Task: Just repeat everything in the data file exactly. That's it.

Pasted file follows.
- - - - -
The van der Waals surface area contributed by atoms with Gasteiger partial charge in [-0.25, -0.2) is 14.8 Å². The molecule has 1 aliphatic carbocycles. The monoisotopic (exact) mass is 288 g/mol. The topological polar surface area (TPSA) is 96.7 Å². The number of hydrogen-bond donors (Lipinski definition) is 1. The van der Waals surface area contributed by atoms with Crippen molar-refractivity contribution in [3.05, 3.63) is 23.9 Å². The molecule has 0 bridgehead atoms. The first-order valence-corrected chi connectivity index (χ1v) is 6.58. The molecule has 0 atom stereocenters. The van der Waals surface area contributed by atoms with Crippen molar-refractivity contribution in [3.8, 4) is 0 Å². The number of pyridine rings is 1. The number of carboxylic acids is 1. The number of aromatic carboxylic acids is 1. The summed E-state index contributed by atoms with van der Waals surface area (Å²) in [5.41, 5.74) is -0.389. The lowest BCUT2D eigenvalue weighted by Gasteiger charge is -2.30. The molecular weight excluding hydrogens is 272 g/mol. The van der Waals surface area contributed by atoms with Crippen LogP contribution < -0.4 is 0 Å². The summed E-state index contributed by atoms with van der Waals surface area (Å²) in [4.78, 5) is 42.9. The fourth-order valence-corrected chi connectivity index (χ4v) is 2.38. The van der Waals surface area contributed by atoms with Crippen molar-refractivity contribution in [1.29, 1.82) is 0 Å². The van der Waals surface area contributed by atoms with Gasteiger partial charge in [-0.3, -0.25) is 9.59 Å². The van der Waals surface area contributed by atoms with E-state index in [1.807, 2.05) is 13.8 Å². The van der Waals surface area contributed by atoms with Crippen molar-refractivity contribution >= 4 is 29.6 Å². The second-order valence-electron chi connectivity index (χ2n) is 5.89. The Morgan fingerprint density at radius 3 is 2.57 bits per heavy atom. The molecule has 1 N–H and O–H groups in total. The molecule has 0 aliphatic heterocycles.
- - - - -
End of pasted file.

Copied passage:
The van der Waals surface area contributed by atoms with Gasteiger partial charge in [-0.25, -0.2) is 14.8 Å². The molecule has 1 aliphatic carbocycles. The monoisotopic (exact) mass is 288 g/mol. The topological polar surface area (TPSA) is 96.7 Å². The number of hydrogen-bond donors (Lipinski definition) is 1. The van der Waals surface area contributed by atoms with Crippen molar-refractivity contribution in [3.05, 3.63) is 23.9 Å². The molecule has 0 bridgehead atoms. The first-order valence-corrected chi connectivity index (χ1v) is 6.58. The molecule has 0 atom stereocenters. The van der Waals surface area contributed by atoms with Crippen molar-refractivity contribution in [3.8, 4) is 0 Å². The number of pyridine rings is 1. The number of carboxylic acids is 1. The number of aromatic carboxylic acids is 1. The summed E-state index contributed by atoms with van der Waals surface area (Å²) in [5.41, 5.74) is -0.389. The lowest BCUT2D eigenvalue weighted by Gasteiger charge is -2.30. The molecular weight excluding hydrogens is 272 g/mol. The van der Waals surface area contributed by atoms with Crippen LogP contribution < -0.4 is 0 Å². The summed E-state index contributed by atoms with van der Waals surface area (Å²) in [4.78, 5) is 42.9. The fourth-order valence-corrected chi connectivity index (χ4v) is 2.38. The van der Waals surface area contributed by atoms with Crippen molar-refractivity contribution in [1.29, 1.82) is 0 Å². The van der Waals surface area contributed by atoms with Gasteiger partial charge in [-0.3, -0.25) is 9.59 Å². The van der Waals surface area contributed by atoms with E-state index in [1.807, 2.05) is 13.8 Å². The van der Waals surface area contributed by atoms with Crippen molar-refractivity contribution >= 4 is 29.6 Å². The second-order valence-electron chi connectivity index (χ2n) is 5.89. The Morgan fingerprint density at radius 3 is 2.57 bits per heavy atom. The molecule has 1 N–H and O–H groups in total. The molecule has 0 aliphatic heterocycles.